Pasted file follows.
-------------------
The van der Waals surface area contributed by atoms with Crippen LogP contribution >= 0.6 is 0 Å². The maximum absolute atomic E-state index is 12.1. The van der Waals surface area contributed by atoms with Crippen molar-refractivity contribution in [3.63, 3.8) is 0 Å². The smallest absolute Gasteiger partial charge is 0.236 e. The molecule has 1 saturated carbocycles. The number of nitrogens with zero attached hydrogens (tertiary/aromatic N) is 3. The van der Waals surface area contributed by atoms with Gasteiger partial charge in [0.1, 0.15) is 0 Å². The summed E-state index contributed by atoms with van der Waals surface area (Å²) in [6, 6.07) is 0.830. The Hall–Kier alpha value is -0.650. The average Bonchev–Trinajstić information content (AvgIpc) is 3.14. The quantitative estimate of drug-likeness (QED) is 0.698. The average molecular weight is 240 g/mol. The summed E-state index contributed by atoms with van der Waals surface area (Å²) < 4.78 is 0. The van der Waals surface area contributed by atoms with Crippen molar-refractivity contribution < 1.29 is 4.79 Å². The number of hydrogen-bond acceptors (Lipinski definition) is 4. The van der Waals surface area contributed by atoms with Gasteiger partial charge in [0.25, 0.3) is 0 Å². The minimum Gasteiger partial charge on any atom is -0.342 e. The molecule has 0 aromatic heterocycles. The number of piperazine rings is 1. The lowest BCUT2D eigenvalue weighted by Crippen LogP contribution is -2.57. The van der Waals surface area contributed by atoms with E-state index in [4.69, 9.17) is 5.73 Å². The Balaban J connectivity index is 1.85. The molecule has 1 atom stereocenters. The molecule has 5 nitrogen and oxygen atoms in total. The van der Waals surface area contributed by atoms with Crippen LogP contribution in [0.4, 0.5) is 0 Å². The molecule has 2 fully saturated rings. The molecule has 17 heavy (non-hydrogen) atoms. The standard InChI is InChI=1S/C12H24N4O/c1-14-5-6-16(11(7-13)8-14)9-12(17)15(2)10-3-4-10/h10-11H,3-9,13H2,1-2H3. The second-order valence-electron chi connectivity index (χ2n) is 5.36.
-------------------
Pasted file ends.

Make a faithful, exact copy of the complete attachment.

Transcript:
The van der Waals surface area contributed by atoms with Crippen LogP contribution >= 0.6 is 0 Å². The maximum absolute atomic E-state index is 12.1. The van der Waals surface area contributed by atoms with Crippen molar-refractivity contribution in [3.63, 3.8) is 0 Å². The smallest absolute Gasteiger partial charge is 0.236 e. The molecule has 1 saturated carbocycles. The number of nitrogens with zero attached hydrogens (tertiary/aromatic N) is 3. The van der Waals surface area contributed by atoms with Gasteiger partial charge in [0.1, 0.15) is 0 Å². The summed E-state index contributed by atoms with van der Waals surface area (Å²) in [6, 6.07) is 0.830. The Hall–Kier alpha value is -0.650. The average Bonchev–Trinajstić information content (AvgIpc) is 3.14. The quantitative estimate of drug-likeness (QED) is 0.698. The average molecular weight is 240 g/mol. The summed E-state index contributed by atoms with van der Waals surface area (Å²) < 4.78 is 0. The van der Waals surface area contributed by atoms with Crippen molar-refractivity contribution < 1.29 is 4.79 Å². The number of hydrogen-bond acceptors (Lipinski definition) is 4. The van der Waals surface area contributed by atoms with Gasteiger partial charge in [0.25, 0.3) is 0 Å². The minimum Gasteiger partial charge on any atom is -0.342 e. The molecule has 0 aromatic heterocycles. The number of piperazine rings is 1. The lowest BCUT2D eigenvalue weighted by Crippen LogP contribution is -2.57. The van der Waals surface area contributed by atoms with E-state index in [4.69, 9.17) is 5.73 Å². The Balaban J connectivity index is 1.85. The molecule has 1 atom stereocenters. The molecule has 5 nitrogen and oxygen atoms in total. The van der Waals surface area contributed by atoms with Crippen LogP contribution in [0.4, 0.5) is 0 Å². The molecule has 2 fully saturated rings. The molecule has 17 heavy (non-hydrogen) atoms. The standard InChI is InChI=1S/C12H24N4O/c1-14-5-6-16(11(7-13)8-14)9-12(17)15(2)10-3-4-10/h10-11H,3-9,13H2,1-2H3. The second-order valence-electron chi connectivity index (χ2n) is 5.36.